Read More

If your company was registered before 28 February 2018, then an Annual Tax Return for the year or part year ended February 2018 is due at the end of February 2019 (assuming a February financial year end). Failure to submit it, even if the company did no trade, makes it liable for administrative penalties of R250 to R16 000 for each month that it is in arrears. If the company did trade, then an Income statement and a Balance Sheet must be submitted with the return. That means somebody has to do the bookkeeping and there are only 4 weeks…

Read More

So many of you have companies that are completely dormant. From 7 December 2018, if you have not submitted their company tax returns you can get hit with R250 per month or more administrative penalties! This will go back to 2009 and subsequent years. The adminitstrative penalties are actually R250 to R16 000 per month depending upon taxable income or assessed loss, so we can safely assume that the R250 will apply to dormant companies only as SARS specifically mentions that dormant companies must also submit returns. They first have to issue a final demand, but since they can post…

Read More

The Companies Act of 2008 had one little requirement that everybody ignored. Now CIPC is coming down hard! The Act s33 and the Regulation 30 say that if you are not required to submit your Annual Financial Statements with your Annual Return to CIPC then you must submit a CoR30.2 Financial Accountability Supplement simultaneously with you Annual Return. You have to submit these returns during the month following every anniversary of the date of registration of your company, even if it has never traded. Failure to do so will lead to de-registration and, once de-registered,…

Read More

Most of you use a car on company business. Should you own it or should your company or trust? There are two ways that you can be taxed depending upon whether you (or a trust of which you are a beneficiary) owns the car. If the employer company owns the car, then you will pay PAYE plus VAT on the private use of the car. The amount payable is determined by your tax bracket, whether you or the company pays the fuel and maintenance cost, how much business travel was done compared to private…

Read More

In a nutshell, there aren’t any, despite what SARS imply when they talk to us. SARS love to make out that the Public Officer can be held liable for the tax sins of the company, but there’s nothing in the legislation to support this. What is important is that all companies must appoint a Public Officer and that failure to do so can lead to penalties of R25 per day, which can amount to quite a lot of money over, say, 365 days. I’ve never known SARS to impose this penalty, but there’s always a first time. So what is…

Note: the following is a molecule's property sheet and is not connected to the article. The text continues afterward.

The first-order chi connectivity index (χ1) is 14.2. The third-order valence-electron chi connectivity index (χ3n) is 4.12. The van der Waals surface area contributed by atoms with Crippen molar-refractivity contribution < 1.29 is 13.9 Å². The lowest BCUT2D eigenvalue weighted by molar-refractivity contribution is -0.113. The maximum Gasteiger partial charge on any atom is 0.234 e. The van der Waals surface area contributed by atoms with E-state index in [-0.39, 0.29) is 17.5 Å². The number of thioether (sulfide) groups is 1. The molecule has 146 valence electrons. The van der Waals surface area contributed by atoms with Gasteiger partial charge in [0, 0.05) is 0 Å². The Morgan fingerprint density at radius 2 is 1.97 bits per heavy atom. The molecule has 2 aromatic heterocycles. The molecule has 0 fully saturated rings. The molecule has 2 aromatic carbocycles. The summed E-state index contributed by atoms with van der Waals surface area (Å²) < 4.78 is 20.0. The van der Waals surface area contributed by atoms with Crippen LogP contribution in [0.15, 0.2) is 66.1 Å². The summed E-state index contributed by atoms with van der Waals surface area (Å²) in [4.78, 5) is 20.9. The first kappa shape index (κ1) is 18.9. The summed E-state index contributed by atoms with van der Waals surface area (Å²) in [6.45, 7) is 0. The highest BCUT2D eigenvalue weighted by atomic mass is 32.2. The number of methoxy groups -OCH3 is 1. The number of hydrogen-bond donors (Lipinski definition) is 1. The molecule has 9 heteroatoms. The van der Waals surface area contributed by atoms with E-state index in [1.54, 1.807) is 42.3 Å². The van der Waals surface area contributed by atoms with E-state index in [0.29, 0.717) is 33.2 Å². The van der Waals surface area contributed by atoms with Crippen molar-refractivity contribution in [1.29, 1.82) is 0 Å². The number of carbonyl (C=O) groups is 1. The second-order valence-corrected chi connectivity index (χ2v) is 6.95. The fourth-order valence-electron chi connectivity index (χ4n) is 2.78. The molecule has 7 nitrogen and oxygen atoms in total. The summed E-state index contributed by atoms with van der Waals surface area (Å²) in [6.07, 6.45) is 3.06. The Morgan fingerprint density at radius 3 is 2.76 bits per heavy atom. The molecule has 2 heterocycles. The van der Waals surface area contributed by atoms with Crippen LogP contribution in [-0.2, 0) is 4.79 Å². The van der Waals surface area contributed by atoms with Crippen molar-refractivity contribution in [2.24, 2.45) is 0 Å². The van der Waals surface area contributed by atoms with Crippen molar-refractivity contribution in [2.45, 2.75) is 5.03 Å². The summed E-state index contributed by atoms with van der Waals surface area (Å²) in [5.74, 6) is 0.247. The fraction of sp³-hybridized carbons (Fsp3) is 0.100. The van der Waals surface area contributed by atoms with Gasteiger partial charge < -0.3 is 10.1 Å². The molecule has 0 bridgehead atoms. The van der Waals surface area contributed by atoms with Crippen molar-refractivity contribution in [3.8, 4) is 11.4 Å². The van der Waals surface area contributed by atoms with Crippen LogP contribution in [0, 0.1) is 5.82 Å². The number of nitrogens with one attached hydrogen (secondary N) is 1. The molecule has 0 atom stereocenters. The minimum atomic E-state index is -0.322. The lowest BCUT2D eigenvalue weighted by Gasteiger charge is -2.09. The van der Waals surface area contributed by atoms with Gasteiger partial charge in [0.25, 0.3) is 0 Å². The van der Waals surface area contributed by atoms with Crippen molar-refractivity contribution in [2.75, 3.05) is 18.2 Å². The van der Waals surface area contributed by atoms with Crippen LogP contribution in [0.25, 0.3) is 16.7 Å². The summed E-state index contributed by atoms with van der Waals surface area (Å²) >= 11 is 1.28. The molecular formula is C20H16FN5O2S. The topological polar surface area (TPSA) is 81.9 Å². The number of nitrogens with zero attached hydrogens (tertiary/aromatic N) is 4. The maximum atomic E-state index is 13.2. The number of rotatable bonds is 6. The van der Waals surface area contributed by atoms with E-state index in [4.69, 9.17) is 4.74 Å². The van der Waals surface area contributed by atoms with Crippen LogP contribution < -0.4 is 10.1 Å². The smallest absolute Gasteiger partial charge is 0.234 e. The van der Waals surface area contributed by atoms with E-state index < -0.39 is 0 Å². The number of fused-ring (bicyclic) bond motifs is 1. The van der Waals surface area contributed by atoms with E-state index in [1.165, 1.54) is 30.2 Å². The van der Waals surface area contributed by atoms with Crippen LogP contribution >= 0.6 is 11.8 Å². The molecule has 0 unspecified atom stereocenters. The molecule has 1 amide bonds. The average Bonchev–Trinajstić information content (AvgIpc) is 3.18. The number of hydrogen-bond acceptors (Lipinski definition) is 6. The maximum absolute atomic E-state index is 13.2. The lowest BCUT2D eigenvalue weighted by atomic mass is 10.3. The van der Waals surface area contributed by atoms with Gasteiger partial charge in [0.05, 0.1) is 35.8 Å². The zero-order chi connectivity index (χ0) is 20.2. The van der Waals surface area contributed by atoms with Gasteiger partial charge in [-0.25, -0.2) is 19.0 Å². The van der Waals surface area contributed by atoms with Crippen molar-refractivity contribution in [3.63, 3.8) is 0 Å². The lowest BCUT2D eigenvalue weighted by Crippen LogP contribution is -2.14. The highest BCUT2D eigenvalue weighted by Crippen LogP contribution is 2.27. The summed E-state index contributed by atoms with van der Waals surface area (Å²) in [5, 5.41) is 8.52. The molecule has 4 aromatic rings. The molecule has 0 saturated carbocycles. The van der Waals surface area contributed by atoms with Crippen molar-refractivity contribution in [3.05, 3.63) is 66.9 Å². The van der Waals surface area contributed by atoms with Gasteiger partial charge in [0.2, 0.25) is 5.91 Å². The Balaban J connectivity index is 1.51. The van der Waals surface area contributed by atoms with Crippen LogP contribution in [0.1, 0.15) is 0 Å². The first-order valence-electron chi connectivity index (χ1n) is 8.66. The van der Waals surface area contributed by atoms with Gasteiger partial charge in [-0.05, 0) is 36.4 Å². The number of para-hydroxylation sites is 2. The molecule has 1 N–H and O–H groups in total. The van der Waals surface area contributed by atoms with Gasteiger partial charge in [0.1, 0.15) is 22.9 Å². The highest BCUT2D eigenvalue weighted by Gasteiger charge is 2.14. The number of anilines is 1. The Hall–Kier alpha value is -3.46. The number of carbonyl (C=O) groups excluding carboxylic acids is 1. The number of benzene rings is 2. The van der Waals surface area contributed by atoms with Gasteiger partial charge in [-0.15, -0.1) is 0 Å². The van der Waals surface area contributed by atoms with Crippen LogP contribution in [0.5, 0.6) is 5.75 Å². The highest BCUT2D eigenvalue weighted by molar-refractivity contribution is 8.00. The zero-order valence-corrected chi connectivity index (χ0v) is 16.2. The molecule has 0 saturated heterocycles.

Read More

The idea of Tax Clearances was a master stroke by SARS. If you have traded, you can’t get one unless you’ve done your bookkeeping and your tax returns. Many creditors will not pay unless the supplier produces a tax clearance certificate. Whether or not that is just a ruse to delay payment, the effect is that we often get people coming to us for an urgent tax clearance so that they can get a payment from a debtor. That’s when they learn that we’ll first have to do their bookkeeping (usually for three or four years), then their Provisional Tax…

Read More

We do the books for a lot of small companies and so often the boss expects the company to pay for his Big Mac. Not good. He is expected to feed himself, so the quick bites are not considered to be in the production of income and are therefore not tax deductible. From our point of view, we quote to do the company’s books, not the private account of the owner, so, if he (or she, though less commonly) eats almost daily from a filling station, Nando’s, MacDonalds or the like, we have to process the purchase to his loan…

Read More

There’s no VAT charge on letting of residential property, but be careful if you own a residential hotel, frail care facility, retirement home or similar long term accommodation So, you own a house or a residential unit and rent it out. That is not a vatable supply. If you own commercial property for rental, then that is vatable at the current rate of 15%. It gets interesting if someone stays in your guest house, B&B, hotel, retirement home, frail care home or the like. If the person stays for 28 days or less, then the full amount of charges attracts…

Read More

So, you’ve read Company Basics and Trust Basics. Now here are some Tax Basics for companies. 1) There are three tax returns each year. The first and second provisional returns which must be submitted in August and February of the company’s tax year if the company year end is February, then the Annual Tax Return which is also submitted in February, but a year later. 2) The first and second provisional returns are based on the last assessed income, so until the company has…

Read More

Many people continue to believe that it is better to provide their personal services, typically consulting, through a company rather than as individuals. Not so. A Personal Service Company is one which provides services such as consulting, bookkeeping, designing etc which are actually services provided by a person rather than product supplied or non personal services, such as rental property. In order for it to be classified as a Personal Service Company a number of tests are applied. You can research more deeply if you are unsure whether these tests are satisfied in your case or not.  Remuneration. Does it…

Read More